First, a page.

Juan Gutiérrez de Padilla was born in or near Málaga probably in 1590, some five years after Franco’s death in Mexico. Trained in his home city, his first appointment as a maestro was at Jerez, his second was at Cádiz; then he is found as assistant at Puebla Cathedral in 1622. Seven years later he was appointed maestro and stayed until his death in 1664. His work was so appreciated by the authorities that a great deal of his music was ordered to be copied into a great choir book shortly before his death. This fine manuscript survives as Libro de coro XV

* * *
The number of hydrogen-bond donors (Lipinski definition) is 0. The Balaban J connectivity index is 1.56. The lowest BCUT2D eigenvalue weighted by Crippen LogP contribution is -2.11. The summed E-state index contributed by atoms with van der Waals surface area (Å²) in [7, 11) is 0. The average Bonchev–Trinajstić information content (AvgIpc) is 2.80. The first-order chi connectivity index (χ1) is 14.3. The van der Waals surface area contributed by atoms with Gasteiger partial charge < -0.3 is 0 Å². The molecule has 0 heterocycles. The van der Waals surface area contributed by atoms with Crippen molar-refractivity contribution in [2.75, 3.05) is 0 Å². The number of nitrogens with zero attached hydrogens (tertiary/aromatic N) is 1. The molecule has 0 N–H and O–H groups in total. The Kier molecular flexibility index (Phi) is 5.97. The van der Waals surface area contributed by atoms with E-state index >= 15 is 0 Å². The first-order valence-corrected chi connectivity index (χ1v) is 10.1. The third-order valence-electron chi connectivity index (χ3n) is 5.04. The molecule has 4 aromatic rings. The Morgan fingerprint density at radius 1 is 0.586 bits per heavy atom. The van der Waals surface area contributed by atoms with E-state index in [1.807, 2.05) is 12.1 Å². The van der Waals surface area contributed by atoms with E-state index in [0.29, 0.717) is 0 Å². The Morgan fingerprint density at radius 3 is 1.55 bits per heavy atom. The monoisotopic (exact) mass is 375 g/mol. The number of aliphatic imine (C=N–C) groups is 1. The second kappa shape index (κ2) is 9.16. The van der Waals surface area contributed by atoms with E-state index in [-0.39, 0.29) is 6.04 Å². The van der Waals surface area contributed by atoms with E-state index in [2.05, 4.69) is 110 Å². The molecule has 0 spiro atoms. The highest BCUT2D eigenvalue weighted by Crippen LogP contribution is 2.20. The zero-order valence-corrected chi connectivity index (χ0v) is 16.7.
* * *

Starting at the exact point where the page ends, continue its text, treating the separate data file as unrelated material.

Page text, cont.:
at Puebla Cathedral. It shows him to be the most talented and confident of the composers of the colonial period in Central and South America. A great number of motets, antiphons, Psalms and Lamentations survive. He wrote short hymns and big Masses, a Passion and some dramatic funeral music. He wrote for double choir in many works in the text-driven harmonic chordal style that was fashionable in Spain for most of the seventeenth century, yet he adopted a thoroughly polyphonic ‘old’ style for some motets and in his Lamentations, albeit spiced with harmonic twists and dissonances very much of his own time.
from notes by Bruno Turner © 1990